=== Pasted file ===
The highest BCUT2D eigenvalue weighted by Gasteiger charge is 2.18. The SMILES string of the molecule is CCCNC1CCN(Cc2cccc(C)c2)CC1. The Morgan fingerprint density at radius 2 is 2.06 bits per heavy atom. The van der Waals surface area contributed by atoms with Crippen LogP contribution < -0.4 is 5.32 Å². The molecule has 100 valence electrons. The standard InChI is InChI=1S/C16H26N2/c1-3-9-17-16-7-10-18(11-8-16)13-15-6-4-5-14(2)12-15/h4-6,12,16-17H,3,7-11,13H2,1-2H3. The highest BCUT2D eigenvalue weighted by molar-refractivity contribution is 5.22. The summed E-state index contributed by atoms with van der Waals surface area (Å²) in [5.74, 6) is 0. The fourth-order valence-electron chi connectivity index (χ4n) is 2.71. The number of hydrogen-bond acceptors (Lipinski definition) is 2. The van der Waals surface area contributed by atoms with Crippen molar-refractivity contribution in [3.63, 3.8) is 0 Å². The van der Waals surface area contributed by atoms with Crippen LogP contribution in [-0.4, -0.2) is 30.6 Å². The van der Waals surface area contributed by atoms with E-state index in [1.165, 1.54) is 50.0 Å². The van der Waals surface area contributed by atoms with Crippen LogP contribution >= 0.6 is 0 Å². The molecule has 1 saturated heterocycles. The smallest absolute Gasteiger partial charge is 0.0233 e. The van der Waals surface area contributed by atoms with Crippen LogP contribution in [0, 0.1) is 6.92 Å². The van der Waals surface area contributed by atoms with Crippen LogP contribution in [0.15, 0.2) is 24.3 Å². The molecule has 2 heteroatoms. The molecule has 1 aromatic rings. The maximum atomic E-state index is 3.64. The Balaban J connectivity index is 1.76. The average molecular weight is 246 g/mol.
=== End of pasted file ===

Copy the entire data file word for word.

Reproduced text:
The highest BCUT2D eigenvalue weighted by Gasteiger charge is 2.18. The SMILES string of the molecule is CCCNC1CCN(Cc2cccc(C)c2)CC1. The Morgan fingerprint density at radius 2 is 2.06 bits per heavy atom. The van der Waals surface area contributed by atoms with Crippen LogP contribution < -0.4 is 5.32 Å². The molecule has 100 valence electrons. The standard InChI is InChI=1S/C16H26N2/c1-3-9-17-16-7-10-18(11-8-16)13-15-6-4-5-14(2)12-15/h4-6,12,16-17H,3,7-11,13H2,1-2H3. The highest BCUT2D eigenvalue weighted by molar-refractivity contribution is 5.22. The summed E-state index contributed by atoms with van der Waals surface area (Å²) in [5.74, 6) is 0. The fourth-order valence-electron chi connectivity index (χ4n) is 2.71. The number of hydrogen-bond acceptors (Lipinski definition) is 2. The van der Waals surface area contributed by atoms with Crippen molar-refractivity contribution in [3.63, 3.8) is 0 Å². The van der Waals surface area contributed by atoms with Crippen LogP contribution in [-0.4, -0.2) is 30.6 Å². The van der Waals surface area contributed by atoms with E-state index in [1.165, 1.54) is 50.0 Å². The van der Waals surface area contributed by atoms with Crippen LogP contribution >= 0.6 is 0 Å². The molecule has 1 saturated heterocycles. The smallest absolute Gasteiger partial charge is 0.0233 e. The van der Waals surface area contributed by atoms with Crippen LogP contribution in [0, 0.1) is 6.92 Å². The van der Waals surface area contributed by atoms with Crippen LogP contribution in [0.15, 0.2) is 24.3 Å². The molecule has 2 heteroatoms. The molecule has 1 aromatic rings. The maximum atomic E-state index is 3.64. The Balaban J connectivity index is 1.76. The average molecular weight is 246 g/mol.